Career planning tools

Just as you learned to use resources to enhance your academic performance, these resources can assist you on your journey toward identifying and achieving your career goals. Many of these can be used on your own time and at your discretion or as a complement to working one-on-one with a career advisor. While it’s true that most careers do not follow a linear or predictable path, to actively manage your career success, it is vital that you consistently reflect on your career goals and plan the steps you will take to achieve them.

Planning tools and resources 

Academic vs industry careers 

You have pursued graduate or professional education and now you have a choice – would you like to focus your career on continued research and teaching, or are you more interested in applying what you have learned outside of the academy? You may have only experienced the academic setting thus far, and if that’s the case, it’s important to investigate what other settings are like and whether they are a good fit for you. Explore resources for careers in academia and in industry.

Based on what you learn, identify what skills and experiences are needed in the sector in which you want to work, and proceed to implement your career plan accordingly. 

Skills, interests and value assessments 

The more you know about yourself, the more confident you'll feel in taking next steps.  Connecting your values to your studies and career adds clarification.  Knowing what you don't want is just as important as knowing what you want.  Discovering your interests and uncovering your skills further enables you to take that next step.

Life Values Inventory

 The Life Values Inventory helps you know what your work values are. Prioritizing them is one of the best ways to build a foundation for further career exploration.  Whether you're just starting out or you're in the midst of a career change, identifying values and accounting for them in your career plan is essentia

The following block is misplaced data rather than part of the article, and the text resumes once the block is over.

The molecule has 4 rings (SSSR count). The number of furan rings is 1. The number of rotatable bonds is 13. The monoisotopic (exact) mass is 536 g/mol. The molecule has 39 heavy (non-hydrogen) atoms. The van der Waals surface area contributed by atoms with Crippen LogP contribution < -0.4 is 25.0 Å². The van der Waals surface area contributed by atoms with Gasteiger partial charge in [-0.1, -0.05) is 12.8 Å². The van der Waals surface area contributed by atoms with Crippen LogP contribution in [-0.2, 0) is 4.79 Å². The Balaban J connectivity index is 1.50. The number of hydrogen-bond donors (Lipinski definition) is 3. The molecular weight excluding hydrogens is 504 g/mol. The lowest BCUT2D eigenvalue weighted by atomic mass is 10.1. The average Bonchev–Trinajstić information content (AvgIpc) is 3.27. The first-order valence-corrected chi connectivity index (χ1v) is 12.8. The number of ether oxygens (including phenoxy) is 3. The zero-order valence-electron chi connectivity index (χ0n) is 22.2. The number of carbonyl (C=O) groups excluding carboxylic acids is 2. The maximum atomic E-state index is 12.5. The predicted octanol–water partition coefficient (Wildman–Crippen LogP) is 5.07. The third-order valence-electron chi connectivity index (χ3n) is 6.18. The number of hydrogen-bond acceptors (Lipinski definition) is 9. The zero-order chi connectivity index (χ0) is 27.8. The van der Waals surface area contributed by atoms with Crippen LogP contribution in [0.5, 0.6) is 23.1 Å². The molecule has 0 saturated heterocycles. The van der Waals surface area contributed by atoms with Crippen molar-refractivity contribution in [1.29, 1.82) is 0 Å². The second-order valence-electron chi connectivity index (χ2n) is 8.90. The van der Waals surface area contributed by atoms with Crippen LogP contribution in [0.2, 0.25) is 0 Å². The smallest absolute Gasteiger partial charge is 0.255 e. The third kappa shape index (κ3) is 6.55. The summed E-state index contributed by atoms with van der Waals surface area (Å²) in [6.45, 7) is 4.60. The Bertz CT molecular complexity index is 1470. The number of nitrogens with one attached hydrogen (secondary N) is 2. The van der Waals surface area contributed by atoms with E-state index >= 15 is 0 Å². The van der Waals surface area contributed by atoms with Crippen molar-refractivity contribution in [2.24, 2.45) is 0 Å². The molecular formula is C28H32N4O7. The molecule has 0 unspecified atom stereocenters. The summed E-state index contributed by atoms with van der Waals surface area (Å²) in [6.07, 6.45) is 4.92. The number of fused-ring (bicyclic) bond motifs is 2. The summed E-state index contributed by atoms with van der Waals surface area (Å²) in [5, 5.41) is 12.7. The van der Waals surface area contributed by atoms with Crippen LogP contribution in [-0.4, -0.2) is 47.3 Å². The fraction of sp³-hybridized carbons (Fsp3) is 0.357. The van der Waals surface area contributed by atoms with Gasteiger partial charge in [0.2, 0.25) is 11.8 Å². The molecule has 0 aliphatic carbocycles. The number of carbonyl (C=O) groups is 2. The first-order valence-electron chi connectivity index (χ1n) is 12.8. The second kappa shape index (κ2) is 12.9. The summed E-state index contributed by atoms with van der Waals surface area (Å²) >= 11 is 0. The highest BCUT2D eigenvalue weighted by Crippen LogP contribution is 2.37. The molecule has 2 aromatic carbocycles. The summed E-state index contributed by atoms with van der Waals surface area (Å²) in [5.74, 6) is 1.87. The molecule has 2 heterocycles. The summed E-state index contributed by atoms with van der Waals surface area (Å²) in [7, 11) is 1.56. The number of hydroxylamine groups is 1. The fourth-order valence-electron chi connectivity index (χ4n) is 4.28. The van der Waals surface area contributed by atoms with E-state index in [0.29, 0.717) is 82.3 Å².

Take the Life Values Inventory (Free)

Myers Briggs Type Indicator

 The Myers-Briggs Type Indicator (MBTI) is rooted in the idea that there are 16 different personality types. This instrument will give you an understanding of personality factors which aid in determining whether certain career environments would be a good fit for you. It will also provides insight into your interactions with others, both in the workplace and in your personal life.

 Contact a career advisor to take the Myers Briggs Type Indicator


StrengthsFinder asks, "What's right with you?" and provides you with your top five strengths.  Knowing your top five strengths can be helpful by enabling you to focus in on areas in which you may be interested in working to articulating your skills in an interview.  

Contact a career advisor to take StrengthsFinder

Strong Interest Inventory

This Strong Interest inventory is designed to assess your interests. It compares your preferences to those of people in various careers, so that you can see what types of work you might enjoy most. It also matches your preferences to six broad areas of work and provides you with a 3-letter code that you can use to further research careers of interest.

Contact a career advisor to take the Strong Interest Inventory


Virginia Commonwealth University
Division of Student Success
907 Floyd Avenue, Room 143
Box 842007
Richmond, Virginia 23284-2007

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